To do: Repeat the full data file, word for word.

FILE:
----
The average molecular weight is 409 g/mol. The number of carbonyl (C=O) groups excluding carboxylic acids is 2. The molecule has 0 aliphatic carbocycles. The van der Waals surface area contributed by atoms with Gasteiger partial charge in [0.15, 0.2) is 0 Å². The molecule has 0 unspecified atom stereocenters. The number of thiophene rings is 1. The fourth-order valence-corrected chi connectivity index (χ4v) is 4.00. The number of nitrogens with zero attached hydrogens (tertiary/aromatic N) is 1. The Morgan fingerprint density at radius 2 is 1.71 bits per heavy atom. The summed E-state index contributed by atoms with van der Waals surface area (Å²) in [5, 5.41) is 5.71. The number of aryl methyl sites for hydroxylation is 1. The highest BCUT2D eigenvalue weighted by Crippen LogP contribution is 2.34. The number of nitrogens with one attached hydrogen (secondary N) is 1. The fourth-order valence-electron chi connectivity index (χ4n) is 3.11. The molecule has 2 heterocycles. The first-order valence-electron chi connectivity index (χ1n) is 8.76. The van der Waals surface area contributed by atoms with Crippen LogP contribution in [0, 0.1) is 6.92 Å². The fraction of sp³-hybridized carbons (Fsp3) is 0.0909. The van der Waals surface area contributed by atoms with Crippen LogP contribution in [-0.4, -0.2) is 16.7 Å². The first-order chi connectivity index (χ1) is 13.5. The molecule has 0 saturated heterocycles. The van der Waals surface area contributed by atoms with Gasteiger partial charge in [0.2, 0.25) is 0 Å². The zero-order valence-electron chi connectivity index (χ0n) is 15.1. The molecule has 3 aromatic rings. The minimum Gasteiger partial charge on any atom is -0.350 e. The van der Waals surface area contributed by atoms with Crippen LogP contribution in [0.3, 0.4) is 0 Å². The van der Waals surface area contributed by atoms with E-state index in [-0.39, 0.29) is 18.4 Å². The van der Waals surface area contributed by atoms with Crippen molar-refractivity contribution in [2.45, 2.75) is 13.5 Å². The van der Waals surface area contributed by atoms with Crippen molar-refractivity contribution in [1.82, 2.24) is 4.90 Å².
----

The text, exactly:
The average molecular weight is 409 g/mol. The number of carbonyl (C=O) groups excluding carboxylic acids is 2. The molecule has 0 aliphatic carbocycles. The van der Waals surface area contributed by atoms with Gasteiger partial charge in [0.15, 0.2) is 0 Å². The molecule has 0 unspecified atom stereocenters. The number of thiophene rings is 1. The fourth-order valence-corrected chi connectivity index (χ4v) is 4.00. The number of nitrogens with zero attached hydrogens (tertiary/aromatic N) is 1. The Morgan fingerprint density at radius 2 is 1.71 bits per heavy atom. The summed E-state index contributed by atoms with van der Waals surface area (Å²) in [5, 5.41) is 5.71. The number of aryl methyl sites for hydroxylation is 1. The highest BCUT2D eigenvalue weighted by Crippen LogP contribution is 2.34. The number of nitrogens with one attached hydrogen (secondary N) is 1. The fourth-order valence-electron chi connectivity index (χ4n) is 3.11. The molecule has 2 heterocycles. The first-order valence-electron chi connectivity index (χ1n) is 8.76. The van der Waals surface area contributed by atoms with Crippen LogP contribution in [0, 0.1) is 6.92 Å². The fraction of sp³-hybridized carbons (Fsp3) is 0.0909. The van der Waals surface area contributed by atoms with Crippen LogP contribution in [-0.4, -0.2) is 16.7 Å². The first-order chi connectivity index (χ1) is 13.5. The molecule has 0 saturated heterocycles. The van der Waals surface area contributed by atoms with Gasteiger partial charge in [0.2, 0.25) is 0 Å². The zero-order valence-electron chi connectivity index (χ0n) is 15.1. The molecule has 3 aromatic rings. The minimum Gasteiger partial charge on any atom is -0.350 e. The van der Waals surface area contributed by atoms with Crippen LogP contribution in [0.3, 0.4) is 0 Å². The van der Waals surface area contributed by atoms with E-state index in [-0.39, 0.29) is 18.4 Å². The van der Waals surface area contributed by atoms with Crippen molar-refractivity contribution in [2.45, 2.75) is 13.5 Å². The van der Waals surface area contributed by atoms with Crippen molar-refractivity contribution in [1.82, 2.24) is 4.90 Å².